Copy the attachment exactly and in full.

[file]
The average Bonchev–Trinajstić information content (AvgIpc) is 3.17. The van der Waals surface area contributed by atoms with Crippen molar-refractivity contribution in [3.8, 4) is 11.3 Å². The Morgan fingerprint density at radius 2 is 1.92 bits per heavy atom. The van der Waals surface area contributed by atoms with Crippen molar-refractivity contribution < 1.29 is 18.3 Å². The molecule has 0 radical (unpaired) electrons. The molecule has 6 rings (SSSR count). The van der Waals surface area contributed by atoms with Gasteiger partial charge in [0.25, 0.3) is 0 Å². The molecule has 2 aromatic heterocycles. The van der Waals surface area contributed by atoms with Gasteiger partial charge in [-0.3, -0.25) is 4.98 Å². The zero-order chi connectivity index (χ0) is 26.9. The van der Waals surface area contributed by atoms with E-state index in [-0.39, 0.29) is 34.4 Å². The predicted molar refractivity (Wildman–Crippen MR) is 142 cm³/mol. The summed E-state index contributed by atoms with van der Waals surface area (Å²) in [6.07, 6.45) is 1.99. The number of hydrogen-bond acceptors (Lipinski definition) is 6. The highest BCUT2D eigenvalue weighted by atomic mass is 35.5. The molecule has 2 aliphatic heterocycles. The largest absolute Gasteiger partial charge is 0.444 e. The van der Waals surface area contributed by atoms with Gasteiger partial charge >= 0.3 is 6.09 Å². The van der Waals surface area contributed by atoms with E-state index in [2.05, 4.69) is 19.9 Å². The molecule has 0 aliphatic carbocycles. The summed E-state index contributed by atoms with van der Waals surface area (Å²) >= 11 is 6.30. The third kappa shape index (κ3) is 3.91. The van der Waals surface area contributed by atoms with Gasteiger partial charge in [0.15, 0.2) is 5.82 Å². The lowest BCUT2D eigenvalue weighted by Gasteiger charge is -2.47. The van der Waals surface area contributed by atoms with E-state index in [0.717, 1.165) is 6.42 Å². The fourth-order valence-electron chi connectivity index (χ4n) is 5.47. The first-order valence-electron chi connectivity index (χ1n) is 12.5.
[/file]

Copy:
The average Bonchev–Trinajstić information content (AvgIpc) is 3.17. The van der Waals surface area contributed by atoms with Crippen molar-refractivity contribution in [3.8, 4) is 11.3 Å². The Morgan fingerprint density at radius 2 is 1.92 bits per heavy atom. The van der Waals surface area contributed by atoms with Crippen molar-refractivity contribution < 1.29 is 18.3 Å². The molecule has 0 radical (unpaired) electrons. The molecule has 6 rings (SSSR count). The van der Waals surface area contributed by atoms with Gasteiger partial charge in [0.25, 0.3) is 0 Å². The molecule has 2 aromatic heterocycles. The van der Waals surface area contributed by atoms with Gasteiger partial charge in [-0.3, -0.25) is 4.98 Å². The zero-order chi connectivity index (χ0) is 26.9. The van der Waals surface area contributed by atoms with E-state index in [-0.39, 0.29) is 34.4 Å². The predicted molar refractivity (Wildman–Crippen MR) is 142 cm³/mol. The summed E-state index contributed by atoms with van der Waals surface area (Å²) in [6.07, 6.45) is 1.99. The number of hydrogen-bond acceptors (Lipinski definition) is 6. The highest BCUT2D eigenvalue weighted by atomic mass is 35.5. The molecule has 2 aliphatic heterocycles. The largest absolute Gasteiger partial charge is 0.444 e. The van der Waals surface area contributed by atoms with Gasteiger partial charge >= 0.3 is 6.09 Å². The van der Waals surface area contributed by atoms with E-state index in [2.05, 4.69) is 19.9 Å². The molecule has 0 aliphatic carbocycles. The summed E-state index contributed by atoms with van der Waals surface area (Å²) >= 11 is 6.30. The third kappa shape index (κ3) is 3.91. The van der Waals surface area contributed by atoms with Gasteiger partial charge in [0.15, 0.2) is 5.82 Å². The lowest BCUT2D eigenvalue weighted by Gasteiger charge is -2.47. The van der Waals surface area contributed by atoms with E-state index in [0.717, 1.165) is 6.42 Å². The fourth-order valence-electron chi connectivity index (χ4n) is 5.47. The first-order valence-electron chi connectivity index (χ1n) is 12.5.